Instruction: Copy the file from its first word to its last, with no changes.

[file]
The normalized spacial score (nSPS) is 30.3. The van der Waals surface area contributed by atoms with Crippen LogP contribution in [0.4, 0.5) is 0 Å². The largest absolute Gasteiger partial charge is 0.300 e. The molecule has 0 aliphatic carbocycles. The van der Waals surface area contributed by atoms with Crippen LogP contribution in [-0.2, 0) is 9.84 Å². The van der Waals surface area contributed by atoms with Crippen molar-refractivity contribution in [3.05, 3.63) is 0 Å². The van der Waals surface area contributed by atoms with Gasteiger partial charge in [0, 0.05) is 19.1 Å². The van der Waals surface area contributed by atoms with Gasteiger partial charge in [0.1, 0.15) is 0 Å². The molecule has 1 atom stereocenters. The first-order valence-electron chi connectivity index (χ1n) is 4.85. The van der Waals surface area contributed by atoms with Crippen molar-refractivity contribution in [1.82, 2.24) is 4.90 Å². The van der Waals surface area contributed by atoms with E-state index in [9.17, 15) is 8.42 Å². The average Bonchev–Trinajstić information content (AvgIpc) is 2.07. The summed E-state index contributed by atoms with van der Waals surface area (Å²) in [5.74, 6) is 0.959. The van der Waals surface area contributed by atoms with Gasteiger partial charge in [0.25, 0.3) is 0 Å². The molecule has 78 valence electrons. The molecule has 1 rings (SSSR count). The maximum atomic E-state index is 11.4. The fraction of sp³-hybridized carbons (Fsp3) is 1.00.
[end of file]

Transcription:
The normalized spacial score (nSPS) is 30.3. The van der Waals surface area contributed by atoms with Crippen LogP contribution in [0.4, 0.5) is 0 Å². The largest absolute Gasteiger partial charge is 0.300 e. The molecule has 0 aliphatic carbocycles. The van der Waals surface area contributed by atoms with Crippen LogP contribution in [-0.2, 0) is 9.84 Å². The van der Waals surface area contributed by atoms with Crippen molar-refractivity contribution in [3.05, 3.63) is 0 Å². The van der Waals surface area contributed by atoms with Gasteiger partial charge in [0, 0.05) is 19.1 Å². The van der Waals surface area contributed by atoms with Gasteiger partial charge in [0.1, 0.15) is 0 Å². The molecule has 1 atom stereocenters. The first-order valence-electron chi connectivity index (χ1n) is 4.85. The van der Waals surface area contributed by atoms with Crippen molar-refractivity contribution in [1.82, 2.24) is 4.90 Å². The van der Waals surface area contributed by atoms with E-state index in [9.17, 15) is 8.42 Å². The average Bonchev–Trinajstić information content (AvgIpc) is 2.07. The summed E-state index contributed by atoms with van der Waals surface area (Å²) in [5.74, 6) is 0.959. The van der Waals surface area contributed by atoms with Gasteiger partial charge in [0.25, 0.3) is 0 Å². The molecule has 78 valence electrons. The molecule has 1 rings (SSSR count). The maximum atomic E-state index is 11.4. The fraction of sp³-hybridized carbons (Fsp3) is 1.00.